nick grimshaw fashion

Our man on the inside: Nick Grimshaw on the highs and lows of Fashion Week

"Get it right and you’re bestowed legendary status. Get it wrong and there’s not a 4am Tuesday night rave in the world that can cheer you up..."

Ah autumn — an oft-overlooked season but one I long for, possibly because I look totally terrible in the summer. It’s time once more for layers, time to say goodbye to strangers’ toes on the tube and almost time for winter coats to re-emerge. But it also heralds the end of festival season and the summer holidays, while the threat of having to go back to school hangs constantly in the air, even though I’m 35. It also sees the fashion set pack their Globetrotters and leave their beach clubs in Mykonos or Ibiza and do their first bit of work since late July.

September, in particular, is the most fashionable month of all. It’s a time when brands want to advertise and people want to shop. The September issue of Vogue is such a big deal it was made into a film, while its gargantuan size and weight means it could double nicely as an EastEnders murder weapon prop.

fashion week

It also marks the start of Fashion Week, if we really must go there — an onslaught of worldwide shows, events and parties kicking off in New York on 6 September and powering through on to Paris on 1 October when the fashion pack can sit down and take a deep breath (usually from a Marlboro Light.) I actually hate saying “Fashion Week” out loud. As a term it just sounds irritating. I remember being mocked in the office for talking about it: “Ooooh fashion week — do we all dress up and show each other our clothes?” It can often be an Ab Fab-grade parody to laugh at, but it’s not something to be sniffed at.

"I actually hate saying “Fashion Week” out loud. As a term it just sounds irritating..."

It’s an opportunity for young designers to create something magical, something political, something provocative, to push the boundaries and make us think like any artist would. And if you think that Fashion Week is all five parties a night, champagne debauchery, smoking inside, people in ridiculous clothes on each other’s shoulders, raving till 4am on a Tuesday because there is nothing better to do the next day than to do it all over again — then you’d be absolutely right.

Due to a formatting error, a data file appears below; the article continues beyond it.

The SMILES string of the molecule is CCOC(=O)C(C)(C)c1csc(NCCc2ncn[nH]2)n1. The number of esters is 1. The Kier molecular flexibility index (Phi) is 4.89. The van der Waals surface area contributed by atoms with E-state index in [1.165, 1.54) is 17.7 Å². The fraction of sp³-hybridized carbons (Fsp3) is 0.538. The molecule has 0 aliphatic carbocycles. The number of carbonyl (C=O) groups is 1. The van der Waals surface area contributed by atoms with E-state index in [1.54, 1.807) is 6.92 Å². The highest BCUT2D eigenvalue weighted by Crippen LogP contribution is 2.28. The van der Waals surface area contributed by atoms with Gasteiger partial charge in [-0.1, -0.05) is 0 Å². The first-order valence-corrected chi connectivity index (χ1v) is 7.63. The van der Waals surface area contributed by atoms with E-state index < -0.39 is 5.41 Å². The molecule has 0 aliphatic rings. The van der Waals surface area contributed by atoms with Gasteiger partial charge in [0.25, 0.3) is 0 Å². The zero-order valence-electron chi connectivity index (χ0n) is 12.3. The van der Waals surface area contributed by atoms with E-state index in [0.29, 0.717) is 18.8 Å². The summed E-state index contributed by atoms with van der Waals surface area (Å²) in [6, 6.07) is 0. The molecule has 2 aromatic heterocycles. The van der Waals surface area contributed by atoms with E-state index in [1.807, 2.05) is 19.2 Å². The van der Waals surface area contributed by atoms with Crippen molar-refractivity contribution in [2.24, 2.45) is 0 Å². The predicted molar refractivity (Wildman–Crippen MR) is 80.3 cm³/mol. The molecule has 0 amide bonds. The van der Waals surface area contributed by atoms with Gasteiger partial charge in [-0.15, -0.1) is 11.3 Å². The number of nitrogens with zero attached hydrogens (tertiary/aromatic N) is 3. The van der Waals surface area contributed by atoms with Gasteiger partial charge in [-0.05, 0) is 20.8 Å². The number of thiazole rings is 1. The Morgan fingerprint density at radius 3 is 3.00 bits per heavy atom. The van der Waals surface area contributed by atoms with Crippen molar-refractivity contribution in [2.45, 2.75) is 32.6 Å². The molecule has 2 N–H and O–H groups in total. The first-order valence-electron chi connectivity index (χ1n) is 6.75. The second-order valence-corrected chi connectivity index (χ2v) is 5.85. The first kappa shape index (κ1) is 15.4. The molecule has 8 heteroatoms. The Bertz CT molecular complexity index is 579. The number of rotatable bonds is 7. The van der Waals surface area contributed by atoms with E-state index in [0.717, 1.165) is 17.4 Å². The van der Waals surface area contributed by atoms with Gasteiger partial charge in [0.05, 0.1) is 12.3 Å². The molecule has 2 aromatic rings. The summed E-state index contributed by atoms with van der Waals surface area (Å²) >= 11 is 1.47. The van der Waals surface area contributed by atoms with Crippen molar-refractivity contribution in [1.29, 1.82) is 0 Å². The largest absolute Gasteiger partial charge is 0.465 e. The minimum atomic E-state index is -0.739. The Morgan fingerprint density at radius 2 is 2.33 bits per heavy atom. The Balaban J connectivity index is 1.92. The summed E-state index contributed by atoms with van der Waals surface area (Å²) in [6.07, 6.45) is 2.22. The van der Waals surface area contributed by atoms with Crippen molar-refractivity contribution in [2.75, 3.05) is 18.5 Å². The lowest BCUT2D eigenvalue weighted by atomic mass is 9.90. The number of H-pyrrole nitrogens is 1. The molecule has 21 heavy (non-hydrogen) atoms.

My first ever fashion week experience was a show I attended which I was definitely not invited to. It was the Gareth Pugh show in a car park they’d converted on Brick Lane. I happened to be enjoying a very non-fashion-week curry across the road at the time and presumed it would be fine to come along and just “squeeze in.” Fuelled on those extra large beers you get at a curry house, I sat on a pal’s knee and cheered on models we knew in the show, whooping and hollering like we were at Old Trafford and Rooney was warming up in front of us.

fashion week

I can still see the disgraced faces of senior editorial magazine staff sat directly across from us. At the time I presumed they were just jealous they hadn’t snuck in a can of lager to share like we did — in hindsight it was definitely that we were annoying drunk twats. For me now, September is less about seeing how much free champagne I can drink and more about searching out a show that is genuinely exciting. Being at a show by artists like John Galliano, Kim Jones or Gareth Pugh can really stay with you, like when you see a great film and you can’t shake it.

But as a 21-year-old arriving in London, I only focused on the parties. I couldn’t get over them. I loved every one of them. My only worry was — where’s the catch? Running around town with genuinely really fun people like Gwendoline Christie, Beth Ditto, Henry Holland and Aggy Deyn on a constant conveyor belt of hilarious free parties — surely it was all too wild to be true? For someone who has nothing to do with fashion, it was a hilarious baptism of fire into London life.

fashion week

As hilarious and as frivolous as fashion week sounds, it’s not that simple for the designers. They have a more pressing matter at hand than getting drunk for free. They are faced with the prospect of fitting their entire vision, skill, craft, mantra (and often all their money) into an 11-minute display to be immediately judged by the world.

It’s pretty stressful — especially knowing the viewing audience are experts in their field demanding something new that must be interesting or inspiring or theatrical or skilled, or, ideally, all of these things and more. Get it right and you’re bestowed legendary status. Get it wrong and there’s not a 4am Tuesday night rave in the world that can cheer you up.

Further Reading